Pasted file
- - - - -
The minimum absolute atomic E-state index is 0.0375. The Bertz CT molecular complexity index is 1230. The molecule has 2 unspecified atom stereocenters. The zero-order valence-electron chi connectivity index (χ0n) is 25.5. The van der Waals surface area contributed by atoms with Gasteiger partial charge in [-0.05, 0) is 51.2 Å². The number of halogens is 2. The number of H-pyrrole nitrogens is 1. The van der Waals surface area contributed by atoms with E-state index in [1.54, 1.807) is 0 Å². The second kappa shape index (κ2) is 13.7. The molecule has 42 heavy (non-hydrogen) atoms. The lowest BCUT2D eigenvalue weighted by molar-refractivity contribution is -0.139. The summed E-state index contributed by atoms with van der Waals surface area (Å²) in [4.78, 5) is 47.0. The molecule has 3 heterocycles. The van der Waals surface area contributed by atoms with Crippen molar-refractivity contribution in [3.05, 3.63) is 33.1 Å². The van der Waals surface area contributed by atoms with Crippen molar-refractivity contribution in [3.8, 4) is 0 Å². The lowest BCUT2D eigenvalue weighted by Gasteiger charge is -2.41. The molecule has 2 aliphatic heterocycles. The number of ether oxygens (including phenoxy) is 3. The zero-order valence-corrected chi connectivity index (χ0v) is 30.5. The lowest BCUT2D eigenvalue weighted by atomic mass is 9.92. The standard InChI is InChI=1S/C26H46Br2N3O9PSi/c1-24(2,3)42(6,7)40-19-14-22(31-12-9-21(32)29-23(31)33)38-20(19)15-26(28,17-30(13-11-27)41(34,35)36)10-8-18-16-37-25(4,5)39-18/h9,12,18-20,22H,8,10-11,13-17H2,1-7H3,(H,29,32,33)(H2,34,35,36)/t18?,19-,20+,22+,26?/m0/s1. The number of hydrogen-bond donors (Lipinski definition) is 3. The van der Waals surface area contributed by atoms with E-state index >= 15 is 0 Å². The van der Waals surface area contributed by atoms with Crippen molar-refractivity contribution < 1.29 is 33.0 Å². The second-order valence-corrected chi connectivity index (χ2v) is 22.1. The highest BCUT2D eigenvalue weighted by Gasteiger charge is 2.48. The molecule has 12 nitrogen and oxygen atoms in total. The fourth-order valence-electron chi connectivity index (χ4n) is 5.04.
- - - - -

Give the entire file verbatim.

The minimum absolute atomic E-state index is 0.0375. The Bertz CT molecular complexity index is 1230. The molecule has 2 unspecified atom stereocenters. The zero-order valence-electron chi connectivity index (χ0n) is 25.5. The van der Waals surface area contributed by atoms with Gasteiger partial charge in [-0.05, 0) is 51.2 Å². The number of halogens is 2. The number of H-pyrrole nitrogens is 1. The van der Waals surface area contributed by atoms with E-state index in [1.54, 1.807) is 0 Å². The second kappa shape index (κ2) is 13.7. The molecule has 42 heavy (non-hydrogen) atoms. The lowest BCUT2D eigenvalue weighted by molar-refractivity contribution is -0.139. The summed E-state index contributed by atoms with van der Waals surface area (Å²) in [4.78, 5) is 47.0. The molecule has 3 heterocycles. The van der Waals surface area contributed by atoms with Crippen molar-refractivity contribution in [3.05, 3.63) is 33.1 Å². The van der Waals surface area contributed by atoms with Crippen molar-refractivity contribution in [3.8, 4) is 0 Å². The lowest BCUT2D eigenvalue weighted by Gasteiger charge is -2.41. The molecule has 2 aliphatic heterocycles. The number of ether oxygens (including phenoxy) is 3. The zero-order valence-corrected chi connectivity index (χ0v) is 30.5. The lowest BCUT2D eigenvalue weighted by atomic mass is 9.92. The standard InChI is InChI=1S/C26H46Br2N3O9PSi/c1-24(2,3)42(6,7)40-19-14-22(31-12-9-21(32)29-23(31)33)38-20(19)15-26(28,17-30(13-11-27)41(34,35)36)10-8-18-16-37-25(4,5)39-18/h9,12,18-20,22H,8,10-11,13-17H2,1-7H3,(H,29,32,33)(H2,34,35,36)/t18?,19-,20+,22+,26?/m0/s1. The number of hydrogen-bond donors (Lipinski definition) is 3. The van der Waals surface area contributed by atoms with E-state index >= 15 is 0 Å². The van der Waals surface area contributed by atoms with Crippen molar-refractivity contribution < 1.29 is 33.0 Å². The second-order valence-corrected chi connectivity index (χ2v) is 22.1. The highest BCUT2D eigenvalue weighted by Gasteiger charge is 2.48. The molecule has 12 nitrogen and oxygen atoms in total. The fourth-order valence-electron chi connectivity index (χ4n) is 5.04.